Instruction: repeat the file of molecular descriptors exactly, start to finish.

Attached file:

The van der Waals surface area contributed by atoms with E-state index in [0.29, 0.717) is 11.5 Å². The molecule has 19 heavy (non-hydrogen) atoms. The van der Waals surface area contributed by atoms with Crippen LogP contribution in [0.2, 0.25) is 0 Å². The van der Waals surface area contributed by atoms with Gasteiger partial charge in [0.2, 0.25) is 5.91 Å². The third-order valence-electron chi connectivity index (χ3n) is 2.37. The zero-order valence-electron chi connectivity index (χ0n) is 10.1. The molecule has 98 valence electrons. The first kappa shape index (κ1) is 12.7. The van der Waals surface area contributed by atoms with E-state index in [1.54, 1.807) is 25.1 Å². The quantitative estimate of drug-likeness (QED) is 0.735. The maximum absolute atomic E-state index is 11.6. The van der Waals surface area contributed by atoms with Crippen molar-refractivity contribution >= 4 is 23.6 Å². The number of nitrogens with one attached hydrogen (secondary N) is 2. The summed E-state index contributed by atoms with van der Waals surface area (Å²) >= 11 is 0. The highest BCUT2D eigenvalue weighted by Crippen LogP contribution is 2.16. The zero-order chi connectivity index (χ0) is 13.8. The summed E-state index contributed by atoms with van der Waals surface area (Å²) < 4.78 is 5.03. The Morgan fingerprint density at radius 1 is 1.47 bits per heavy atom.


The van der Waals surface area contributed by atoms with E-state index in [0.29, 0.717) is 11.5 Å². The molecule has 19 heavy (non-hydrogen) atoms. The van der Waals surface area contributed by atoms with Crippen LogP contribution in [0.2, 0.25) is 0 Å². The van der Waals surface area contributed by atoms with Gasteiger partial charge in [0.2, 0.25) is 5.91 Å². The third-order valence-electron chi connectivity index (χ3n) is 2.37. The zero-order valence-electron chi connectivity index (χ0n) is 10.1. The molecule has 98 valence electrons. The first kappa shape index (κ1) is 12.7. The van der Waals surface area contributed by atoms with E-state index in [1.54, 1.807) is 25.1 Å². The quantitative estimate of drug-likeness (QED) is 0.735. The maximum absolute atomic E-state index is 11.6. The van der Waals surface area contributed by atoms with Crippen molar-refractivity contribution >= 4 is 23.6 Å². The number of nitrogens with one attached hydrogen (secondary N) is 2. The summed E-state index contributed by atoms with van der Waals surface area (Å²) >= 11 is 0. The highest BCUT2D eigenvalue weighted by Crippen LogP contribution is 2.16. The zero-order chi connectivity index (χ0) is 13.8. The summed E-state index contributed by atoms with van der Waals surface area (Å²) < 4.78 is 5.03. The Morgan fingerprint density at radius 1 is 1.47 bits per heavy atom.